Other than the payment of utilities and taxes by Volm's, rent payments were not made during the 1992 or 1993 tax years because of Volm's startup cash-flow problems. Beginning in 1994, Volm's began paying $3,000 monthly rent payments to petitioners.

The purchase price of the Branch property was $700,000, and petitioners incurred settlement costs of over $60,000. The purchase price of the property was allocated 57 percent to the land and 43 percent to the building. Petitioners obtained an $800,000 Small Business Administration loan (SBA loan) to purchase the Branch property. The seller of the Branch property retained a security interest in the property to secure seller-financed debt of $280,000. Although the sister-in-law was designated as a purchaser, she did not contribute any money toward the purchase of the Branch property and did not make any mortgage payments on the loans secured by the property. During 1993, petitioners made interest payments of $69,193.40 and $21,163.68 on the SBA and seller-financed loans, respectively.

OPINION

Petitioners did not report income from rent or claim deductions for interest or depreciation in connection with Volm's use of the first floor and part of the second floor of the Branch property. 2 Petitioners claim an overpayment of the tax paid for 1993 based on the excess of deductions over the income that they did not report or claim. With respect to the deficiency determined, respondent concedes that petitioners would owe no additional tax for 1993, even if their overpayment was not allowed.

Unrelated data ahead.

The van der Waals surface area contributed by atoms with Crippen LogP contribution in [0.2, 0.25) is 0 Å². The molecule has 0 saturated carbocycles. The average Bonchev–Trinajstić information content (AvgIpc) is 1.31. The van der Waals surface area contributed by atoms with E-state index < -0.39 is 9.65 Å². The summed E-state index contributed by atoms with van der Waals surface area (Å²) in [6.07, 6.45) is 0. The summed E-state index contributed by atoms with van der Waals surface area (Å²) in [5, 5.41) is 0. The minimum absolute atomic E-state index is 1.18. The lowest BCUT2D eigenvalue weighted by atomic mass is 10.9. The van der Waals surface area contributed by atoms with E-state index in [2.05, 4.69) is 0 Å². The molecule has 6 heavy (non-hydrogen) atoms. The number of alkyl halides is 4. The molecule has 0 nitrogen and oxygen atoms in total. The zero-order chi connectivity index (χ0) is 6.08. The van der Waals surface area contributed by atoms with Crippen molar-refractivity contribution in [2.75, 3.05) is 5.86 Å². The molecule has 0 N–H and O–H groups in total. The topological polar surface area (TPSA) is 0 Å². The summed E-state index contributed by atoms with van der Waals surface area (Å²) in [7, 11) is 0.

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2 In the context of the taxable year before the Court, petitioners' failure to report income attributable to Volm's payments of taxes, utilities, and expenses does not preclude the possibility of an overpayment. That is so because petitioners also failed to claim deductions in amounts far in excess of the amount of any unreported income attributable to Volm's payments. Accordingly, unreported income would "wash" with the unclaimed deductions, leaving sufficient amounts to generate the overpayment sought by petitioners.

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Respondent does not dispute the fact that petitioners paid the interest totaling nearly $90,000. We have found the allocable percentages of business and personal use of the realty and the allocable percentages of the purchase price attributable to the land and building. The parties have couched the issue for our consideration solely in the context of whether petitioners rented a portion of the Branch property to Volm's. 3 If we decide that there was a valid rental agreement between petitioners and the liquor business, then respondent agrees that petitioners would be entitled to interest and/or depreciation deductions on Schedule E or Schedule A, as appropriate. Petitioners concede that they failed to report, as income, the payments made by the liquor business on the real property and that they failed to claim any interest (personal or business) or depreciation deduction to which they may be entitled. The parties agree that if we decide that petitioners are entitled to deduct the business interest, petitioners would be entitled to an overpayment to be computed by the parties. 4

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3 Although the fact pattern in this case could easily have generated issues concerning investment interest, passive loss activity, and related matters, the parties agreed that if we decide that Volm's and petitioners had a valid business rental arrangement, then petitioners will be entitled to an overpayment to be computed by the parties. If we decide otherwise, petitioners will not be entitled to an overpayment or be liable for a deficiency. Accordingly, the parties agreed at trial that the sole determinant to deductibility lies in the answer to the question of whether petitioners and the liquor business had a landlord and tenant relationship and whether rent was paid.